Blog Post: What’s Required for Transformation?

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Jonah is the story of a caterpillar who God wraps in a transforming cocoon. The caterpillar wriggles uncomfortably through the whole process and complains constantly. Then, the cocoon tears open and out wriggles an irritated caterpillar, who never had any desire at all to be a butterfly. Why didn’t Jonah transform? What does it take to transform? Why doesn’t everybody transform?

At CAM, we subscribe to the mighty triumvirate of change, transition, and transformation. Change is a constant force in our lives that we can choose to face proactively or reactively. Change is characterized by struggle.

Transition is a strategy to move from one place to a preferred place. It is the passing from one side to another with disorientation when you’re in the middle of the process. Transition is characterized by striving.

Transformation is the change from one way of being to another way of being. They become new people. They are often given a new name. Transformation is accomplished by resting in the uncomfortable presence of God. Transformation is characterized by dying.

In this post, let’s look at the three essential elements for transformation. As a coach, perhaps you can help a client who desires to transform by bringing these elements to their attention and developing a plan for each.

An Uncomfortable Presence

Now the Lord provided a huge fish to swallow Jonah, and Jonah was in the belly of the fish three days and three nights. – Jonah 1:17 (NIV)

This uncomfortable presence is God. Jonah felt God’s foreboding presence in the belly of a great fish. Peter felt that presence at the sound of a rooster crowing. Paul felt that presence as scales covered his eyes. It was very physical. The discomfort leads to a serious conversation with God.

For me, this discomfort has come both externally and internally. At times, I’ve felt like an elephant was sitting on my chest. Other times, I felt like I had a terrible itch I just couldn’t scratch. Most often, it is a dissatisfaction with the status quo that makes me borderline angry. For transformation to occur, God needs you uncomfortable.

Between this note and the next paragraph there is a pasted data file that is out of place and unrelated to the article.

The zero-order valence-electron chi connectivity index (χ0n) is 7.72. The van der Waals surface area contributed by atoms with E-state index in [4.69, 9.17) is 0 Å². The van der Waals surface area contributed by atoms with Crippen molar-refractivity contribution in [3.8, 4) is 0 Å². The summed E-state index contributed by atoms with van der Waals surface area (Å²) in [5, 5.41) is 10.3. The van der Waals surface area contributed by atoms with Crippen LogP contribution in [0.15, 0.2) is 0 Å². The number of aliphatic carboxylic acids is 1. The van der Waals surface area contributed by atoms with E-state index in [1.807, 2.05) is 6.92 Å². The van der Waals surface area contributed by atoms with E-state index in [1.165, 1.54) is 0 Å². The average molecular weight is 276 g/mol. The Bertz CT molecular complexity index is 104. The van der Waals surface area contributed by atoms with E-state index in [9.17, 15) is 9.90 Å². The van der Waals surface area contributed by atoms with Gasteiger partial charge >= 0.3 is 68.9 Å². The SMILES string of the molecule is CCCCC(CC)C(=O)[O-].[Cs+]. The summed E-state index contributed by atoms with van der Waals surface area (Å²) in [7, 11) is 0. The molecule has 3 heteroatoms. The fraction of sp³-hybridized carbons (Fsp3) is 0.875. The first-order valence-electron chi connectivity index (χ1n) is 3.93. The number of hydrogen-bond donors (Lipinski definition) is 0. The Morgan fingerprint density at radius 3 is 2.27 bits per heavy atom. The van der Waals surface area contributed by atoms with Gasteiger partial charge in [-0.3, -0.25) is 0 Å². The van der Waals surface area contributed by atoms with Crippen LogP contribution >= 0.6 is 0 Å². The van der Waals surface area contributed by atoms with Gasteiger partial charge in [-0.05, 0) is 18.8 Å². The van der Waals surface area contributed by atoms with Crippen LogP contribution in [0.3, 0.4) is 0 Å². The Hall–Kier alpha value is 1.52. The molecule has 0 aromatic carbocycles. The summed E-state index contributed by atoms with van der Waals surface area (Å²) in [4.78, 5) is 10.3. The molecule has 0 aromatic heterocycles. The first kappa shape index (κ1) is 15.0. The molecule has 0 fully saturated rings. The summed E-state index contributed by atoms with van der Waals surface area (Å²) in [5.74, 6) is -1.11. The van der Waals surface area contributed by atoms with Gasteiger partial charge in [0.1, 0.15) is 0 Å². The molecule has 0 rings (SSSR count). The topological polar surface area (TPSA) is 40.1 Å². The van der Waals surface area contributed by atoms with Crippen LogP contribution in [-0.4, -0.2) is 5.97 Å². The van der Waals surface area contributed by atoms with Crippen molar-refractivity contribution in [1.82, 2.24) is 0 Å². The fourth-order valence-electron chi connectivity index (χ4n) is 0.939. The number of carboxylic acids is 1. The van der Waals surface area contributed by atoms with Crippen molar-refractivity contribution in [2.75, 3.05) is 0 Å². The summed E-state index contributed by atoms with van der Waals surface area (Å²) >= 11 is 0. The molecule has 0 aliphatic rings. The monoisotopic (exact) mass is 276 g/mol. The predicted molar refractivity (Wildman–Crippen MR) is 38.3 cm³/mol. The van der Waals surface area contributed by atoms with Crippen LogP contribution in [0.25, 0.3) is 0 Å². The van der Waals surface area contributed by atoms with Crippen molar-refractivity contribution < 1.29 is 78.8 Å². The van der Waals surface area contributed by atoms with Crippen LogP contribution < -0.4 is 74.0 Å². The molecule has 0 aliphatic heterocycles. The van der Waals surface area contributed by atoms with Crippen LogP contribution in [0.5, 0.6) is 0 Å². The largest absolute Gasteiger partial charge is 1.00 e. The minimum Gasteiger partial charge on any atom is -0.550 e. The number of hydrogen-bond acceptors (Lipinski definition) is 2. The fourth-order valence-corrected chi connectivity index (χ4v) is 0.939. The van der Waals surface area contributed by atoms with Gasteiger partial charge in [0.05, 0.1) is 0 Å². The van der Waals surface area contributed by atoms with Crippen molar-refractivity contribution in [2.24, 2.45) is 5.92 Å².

I’m struck when I read the Sermon on the Mount as Jesus speaks of three practices – “when you give to the needy” (Matthew 6:2), “when you pray” (Matthew 6:5), and “when you fast” (Matthew 6:16). We’re not given a choice about these practices. We’re given a mandate. And I would argue that all three of these practices make us less comfortable, the most obvious of the three being fasting.

We don’t have to wait for discomfort to come upon us. As people who long to transform, we can make these three practices of giving, praying, and fasting foundational habits in our lives. Either way, God is going to make all of us uncomfortable. We don’t get much choice about it.

An Abandonment of Loves

Isn’t this what I said, Lord, when I was still at home? That is what I tried to forestall by fleeing to Tarshish. I knew that you are a gracious and compassionate God, slow to anger and abounding in love, a God who relents from sending calamity.  Now, Lord, take away my life, for it is better for me to die than to live. – Jonah 4:2-3 (NIV)

Jonah loved hating people. Unlike God, Jonah was stingy and judgmental, quick to anger and abounding in hate, one who enjoyed calamity in the lives of those he felt deserved it. Peter loved being anonymous. He denied knowing Jesus three times. Paul loved the rituals of the Jewish life. Transformation requires the death of what we love. It is death that frees us to love what God loves. Jonah spits out, “I’m so angry I wish I were dead” (Jonah 4:9). He wants to die with his anger rather than live and let his anger die.